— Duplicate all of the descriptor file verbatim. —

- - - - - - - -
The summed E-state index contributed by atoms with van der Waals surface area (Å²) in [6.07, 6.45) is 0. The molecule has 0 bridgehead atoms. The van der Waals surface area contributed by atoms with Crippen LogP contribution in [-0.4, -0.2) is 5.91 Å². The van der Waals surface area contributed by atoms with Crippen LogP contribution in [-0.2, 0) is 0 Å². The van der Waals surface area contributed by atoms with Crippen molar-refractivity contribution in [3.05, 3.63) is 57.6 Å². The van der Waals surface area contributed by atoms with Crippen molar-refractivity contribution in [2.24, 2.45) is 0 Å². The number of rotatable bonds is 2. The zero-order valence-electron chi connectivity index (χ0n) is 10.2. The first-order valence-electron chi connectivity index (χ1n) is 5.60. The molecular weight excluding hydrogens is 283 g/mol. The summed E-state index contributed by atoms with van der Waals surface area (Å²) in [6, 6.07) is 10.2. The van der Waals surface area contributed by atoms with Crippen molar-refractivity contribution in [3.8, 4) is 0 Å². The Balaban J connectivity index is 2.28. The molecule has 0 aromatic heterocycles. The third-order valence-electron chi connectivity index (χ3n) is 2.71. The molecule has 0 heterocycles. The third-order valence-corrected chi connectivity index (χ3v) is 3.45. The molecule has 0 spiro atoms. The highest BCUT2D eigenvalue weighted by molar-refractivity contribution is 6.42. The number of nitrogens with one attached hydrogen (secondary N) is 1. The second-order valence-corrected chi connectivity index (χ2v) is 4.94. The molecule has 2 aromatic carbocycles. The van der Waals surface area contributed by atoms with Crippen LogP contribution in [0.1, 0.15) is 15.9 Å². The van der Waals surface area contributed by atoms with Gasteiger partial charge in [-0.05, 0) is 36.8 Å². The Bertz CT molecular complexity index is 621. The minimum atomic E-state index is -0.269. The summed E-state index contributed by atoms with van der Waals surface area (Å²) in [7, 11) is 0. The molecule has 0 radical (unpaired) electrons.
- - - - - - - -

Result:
The summed E-state index contributed by atoms with van der Waals surface area (Å²) in [6.07, 6.45) is 0. The molecule has 0 bridgehead atoms. The van der Waals surface area contributed by atoms with Crippen LogP contribution in [-0.4, -0.2) is 5.91 Å². The van der Waals surface area contributed by atoms with Crippen LogP contribution in [-0.2, 0) is 0 Å². The van der Waals surface area contributed by atoms with Crippen molar-refractivity contribution in [3.05, 3.63) is 57.6 Å². The van der Waals surface area contributed by atoms with Crippen molar-refractivity contribution in [2.24, 2.45) is 0 Å². The number of rotatable bonds is 2. The zero-order valence-electron chi connectivity index (χ0n) is 10.2. The first-order valence-electron chi connectivity index (χ1n) is 5.60. The molecular weight excluding hydrogens is 283 g/mol. The summed E-state index contributed by atoms with van der Waals surface area (Å²) in [6, 6.07) is 10.2. The van der Waals surface area contributed by atoms with Crippen molar-refractivity contribution in [3.8, 4) is 0 Å². The Balaban J connectivity index is 2.28. The molecule has 0 aromatic heterocycles. The third-order valence-electron chi connectivity index (χ3n) is 2.71. The molecule has 0 heterocycles. The third-order valence-corrected chi connectivity index (χ3v) is 3.45. The molecule has 0 spiro atoms. The highest BCUT2D eigenvalue weighted by molar-refractivity contribution is 6.42. The number of nitrogens with one attached hydrogen (secondary N) is 1. The second-order valence-corrected chi connectivity index (χ2v) is 4.94. The molecule has 2 aromatic carbocycles. The van der Waals surface area contributed by atoms with Crippen LogP contribution in [0.1, 0.15) is 15.9 Å². The van der Waals surface area contributed by atoms with Gasteiger partial charge in [-0.05, 0) is 36.8 Å². The Bertz CT molecular complexity index is 621. The minimum atomic E-state index is -0.269. The summed E-state index contributed by atoms with van der Waals surface area (Å²) in [7, 11) is 0. The molecule has 0 radical (unpaired) electrons.